Professional recognition for ‘expert’ constables

16 March 2017

Karen Stephens

Karen Stephens, PFEW lead on professional development

The College of Policing (CoP) wants to recognise constables who are experts in their field by offering a select handful career development without promotion.

An 18-month trial of the new Advanced Practitioner (AP) role was launched last month. “Not every officer wants to progress through the ranks,” said Karen Stephens, the Police Federation of England and Wales’ lead on professional development. “This concept offers those individuals who are incredibly experienced and knowledgeable in their area the recognition they deserve. The proposed model also looks to facilitate the sharing of good practice between forces through a national network of APs.

“If this new way of recognising the hard work of dedicated officers is put together correctly, then it can only be to the benefit of officers.”

The CoP emphasise that the role is not a threshold that all officers progress through, it is for those who apply and are selected against specific eligibility criteria. The pilot will run in the following forces: Thames Valley, Humberside, South Yorkshire, Cheshire, Lancashire, North Wales, West Yorkshire and the Metropolitan Police.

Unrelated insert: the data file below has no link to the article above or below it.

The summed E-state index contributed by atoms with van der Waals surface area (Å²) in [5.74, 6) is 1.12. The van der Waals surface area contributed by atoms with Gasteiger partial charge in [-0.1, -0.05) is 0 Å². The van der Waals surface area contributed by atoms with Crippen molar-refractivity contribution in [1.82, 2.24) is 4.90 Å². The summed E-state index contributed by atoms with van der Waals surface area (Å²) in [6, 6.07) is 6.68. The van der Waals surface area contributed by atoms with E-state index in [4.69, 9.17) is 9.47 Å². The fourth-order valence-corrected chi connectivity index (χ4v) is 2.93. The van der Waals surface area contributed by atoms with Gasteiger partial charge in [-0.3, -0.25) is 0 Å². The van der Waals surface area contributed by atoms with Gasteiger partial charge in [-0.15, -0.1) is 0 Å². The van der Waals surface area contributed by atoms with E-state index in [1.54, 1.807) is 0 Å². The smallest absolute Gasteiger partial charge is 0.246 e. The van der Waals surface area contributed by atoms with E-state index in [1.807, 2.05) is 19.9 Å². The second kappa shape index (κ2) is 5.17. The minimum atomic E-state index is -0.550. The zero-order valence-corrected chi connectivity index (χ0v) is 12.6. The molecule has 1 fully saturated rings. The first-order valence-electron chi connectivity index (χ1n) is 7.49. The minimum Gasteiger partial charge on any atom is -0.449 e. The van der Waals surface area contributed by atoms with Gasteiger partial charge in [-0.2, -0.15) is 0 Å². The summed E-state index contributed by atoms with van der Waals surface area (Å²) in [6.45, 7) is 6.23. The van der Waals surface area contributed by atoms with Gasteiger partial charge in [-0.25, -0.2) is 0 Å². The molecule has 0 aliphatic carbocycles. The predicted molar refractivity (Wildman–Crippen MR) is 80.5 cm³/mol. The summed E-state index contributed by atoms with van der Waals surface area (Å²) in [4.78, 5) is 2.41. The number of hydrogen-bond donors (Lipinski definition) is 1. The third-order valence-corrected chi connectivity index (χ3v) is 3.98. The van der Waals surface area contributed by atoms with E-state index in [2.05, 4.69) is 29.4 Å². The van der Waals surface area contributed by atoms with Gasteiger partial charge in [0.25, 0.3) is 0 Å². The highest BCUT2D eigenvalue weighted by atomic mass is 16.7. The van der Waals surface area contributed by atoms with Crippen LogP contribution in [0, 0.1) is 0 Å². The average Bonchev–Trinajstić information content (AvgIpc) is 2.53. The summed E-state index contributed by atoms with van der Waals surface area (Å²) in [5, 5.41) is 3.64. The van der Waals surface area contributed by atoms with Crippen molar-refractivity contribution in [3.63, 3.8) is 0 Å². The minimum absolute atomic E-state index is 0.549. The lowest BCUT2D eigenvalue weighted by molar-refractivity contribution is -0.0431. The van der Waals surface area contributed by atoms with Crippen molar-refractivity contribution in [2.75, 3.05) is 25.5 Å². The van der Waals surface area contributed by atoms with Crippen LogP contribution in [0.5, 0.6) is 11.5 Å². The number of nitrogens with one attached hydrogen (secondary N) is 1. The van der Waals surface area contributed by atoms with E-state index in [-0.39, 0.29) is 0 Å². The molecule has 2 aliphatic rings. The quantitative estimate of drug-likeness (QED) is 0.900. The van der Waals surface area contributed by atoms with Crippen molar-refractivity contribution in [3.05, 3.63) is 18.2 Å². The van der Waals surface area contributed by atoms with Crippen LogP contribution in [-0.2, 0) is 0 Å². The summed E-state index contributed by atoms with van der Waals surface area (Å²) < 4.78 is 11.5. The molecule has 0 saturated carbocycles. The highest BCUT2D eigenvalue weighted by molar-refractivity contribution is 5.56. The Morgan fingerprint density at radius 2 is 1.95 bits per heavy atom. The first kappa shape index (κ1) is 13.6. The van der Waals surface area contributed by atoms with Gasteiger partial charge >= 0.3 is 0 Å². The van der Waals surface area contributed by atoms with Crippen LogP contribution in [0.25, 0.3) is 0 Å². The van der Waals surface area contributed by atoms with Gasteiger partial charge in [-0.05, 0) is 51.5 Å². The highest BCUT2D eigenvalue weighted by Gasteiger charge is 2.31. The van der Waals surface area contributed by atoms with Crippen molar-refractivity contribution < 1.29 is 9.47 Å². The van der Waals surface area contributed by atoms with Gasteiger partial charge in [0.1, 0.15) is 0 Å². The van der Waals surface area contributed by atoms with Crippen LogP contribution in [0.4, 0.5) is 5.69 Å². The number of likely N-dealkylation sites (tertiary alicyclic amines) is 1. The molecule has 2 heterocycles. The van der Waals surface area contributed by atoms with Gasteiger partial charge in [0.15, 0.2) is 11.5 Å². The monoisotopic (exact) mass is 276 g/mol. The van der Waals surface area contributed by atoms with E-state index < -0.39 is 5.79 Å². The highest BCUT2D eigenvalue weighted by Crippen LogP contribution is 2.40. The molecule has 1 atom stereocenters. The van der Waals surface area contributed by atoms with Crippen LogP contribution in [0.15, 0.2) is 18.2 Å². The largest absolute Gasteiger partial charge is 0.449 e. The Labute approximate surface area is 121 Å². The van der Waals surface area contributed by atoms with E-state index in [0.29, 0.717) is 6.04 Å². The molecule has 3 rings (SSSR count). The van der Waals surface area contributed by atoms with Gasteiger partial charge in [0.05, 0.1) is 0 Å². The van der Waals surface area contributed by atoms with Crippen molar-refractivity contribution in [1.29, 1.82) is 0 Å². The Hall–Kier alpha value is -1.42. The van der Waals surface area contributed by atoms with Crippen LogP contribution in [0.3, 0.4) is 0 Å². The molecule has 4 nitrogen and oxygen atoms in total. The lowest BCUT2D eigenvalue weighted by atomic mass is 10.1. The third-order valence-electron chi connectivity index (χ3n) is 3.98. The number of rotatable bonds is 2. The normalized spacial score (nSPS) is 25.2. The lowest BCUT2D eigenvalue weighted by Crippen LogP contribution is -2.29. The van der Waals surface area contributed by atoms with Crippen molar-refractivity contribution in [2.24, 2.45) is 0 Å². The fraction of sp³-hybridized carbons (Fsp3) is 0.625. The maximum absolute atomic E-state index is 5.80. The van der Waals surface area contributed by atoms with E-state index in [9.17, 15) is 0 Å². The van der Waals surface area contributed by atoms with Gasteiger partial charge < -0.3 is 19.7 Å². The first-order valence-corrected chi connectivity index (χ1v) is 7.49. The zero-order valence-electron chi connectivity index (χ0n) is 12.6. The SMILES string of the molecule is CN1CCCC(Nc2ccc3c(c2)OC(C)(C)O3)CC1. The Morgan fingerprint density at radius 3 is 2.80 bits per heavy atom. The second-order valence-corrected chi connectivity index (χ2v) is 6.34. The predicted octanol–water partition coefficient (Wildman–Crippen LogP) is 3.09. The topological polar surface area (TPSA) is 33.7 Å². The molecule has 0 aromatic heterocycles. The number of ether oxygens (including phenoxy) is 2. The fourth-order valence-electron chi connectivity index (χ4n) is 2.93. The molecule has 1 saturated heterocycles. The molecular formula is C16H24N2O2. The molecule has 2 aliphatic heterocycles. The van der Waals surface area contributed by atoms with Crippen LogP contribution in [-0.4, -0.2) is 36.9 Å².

Jamie Thompson is a Detective Constable from Cheshire who is part of the pilot. “As a Federation rep, when I heard my force was taking part in the AP pilot, I saw it as important to put myself forward and work with the CoP," he said. "I think it is vital that if this pilot was to become something that was taken on by forces it needs to be achievable, fair and accessible to all. I also wish to ensure that detectives, especially those in specialised roles, have a voice.

“My first impression of the AP pilot is that there is a great deal of work to be done, however I genuinely believe that this is something that could benefit a lot of officers and professionalise work that is already happening.”

According to the CoP guidelines, an AP will undertake the role as an integral part of their job, taking the lead within a practice area (for example, cybercrime or domestic abuse) and providing a higher level of frontline skill and expertise to meet local policing needs. Participants in the pilot will not change their rank or grade and will not receive any additional pay.

The role emerged from the College’s 2015 Leadership Review, which outlines plans to move policing towards ‘a new model of leadership development and a stronger focus on learning on the job’. The PFEW are working closely with the CoP to ensure the programme is fit for purpose and benefits police officers.

More information on our work with the College of Policing